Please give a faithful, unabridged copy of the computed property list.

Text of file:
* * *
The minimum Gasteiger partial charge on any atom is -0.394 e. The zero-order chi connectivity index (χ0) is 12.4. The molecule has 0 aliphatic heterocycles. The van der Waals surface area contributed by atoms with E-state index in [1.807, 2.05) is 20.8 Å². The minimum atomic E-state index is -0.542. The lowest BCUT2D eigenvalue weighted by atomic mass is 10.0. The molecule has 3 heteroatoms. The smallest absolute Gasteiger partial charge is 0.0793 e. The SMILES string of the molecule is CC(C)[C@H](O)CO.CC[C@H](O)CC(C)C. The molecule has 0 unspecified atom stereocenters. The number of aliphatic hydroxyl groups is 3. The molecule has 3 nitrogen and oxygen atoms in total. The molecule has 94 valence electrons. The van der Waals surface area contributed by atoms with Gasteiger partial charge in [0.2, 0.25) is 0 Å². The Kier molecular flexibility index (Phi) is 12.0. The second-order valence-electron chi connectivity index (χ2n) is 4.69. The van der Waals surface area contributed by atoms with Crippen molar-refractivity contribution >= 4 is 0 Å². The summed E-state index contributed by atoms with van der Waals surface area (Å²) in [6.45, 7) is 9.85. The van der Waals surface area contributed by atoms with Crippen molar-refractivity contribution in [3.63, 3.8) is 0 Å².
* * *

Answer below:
The minimum Gasteiger partial charge on any atom is -0.394 e. The zero-order chi connectivity index (χ0) is 12.4. The molecule has 0 aliphatic heterocycles. The van der Waals surface area contributed by atoms with E-state index in [1.807, 2.05) is 20.8 Å². The minimum atomic E-state index is -0.542. The lowest BCUT2D eigenvalue weighted by atomic mass is 10.0. The molecule has 3 heteroatoms. The smallest absolute Gasteiger partial charge is 0.0793 e. The SMILES string of the molecule is CC(C)[C@H](O)CO.CC[C@H](O)CC(C)C. The molecule has 0 unspecified atom stereocenters. The number of aliphatic hydroxyl groups is 3. The molecule has 3 nitrogen and oxygen atoms in total. The molecule has 94 valence electrons. The van der Waals surface area contributed by atoms with Gasteiger partial charge in [0.2, 0.25) is 0 Å². The Kier molecular flexibility index (Phi) is 12.0. The second-order valence-electron chi connectivity index (χ2n) is 4.69. The van der Waals surface area contributed by atoms with Crippen molar-refractivity contribution >= 4 is 0 Å². The summed E-state index contributed by atoms with van der Waals surface area (Å²) in [6.45, 7) is 9.85. The van der Waals surface area contributed by atoms with Crippen molar-refractivity contribution in [3.63, 3.8) is 0 Å².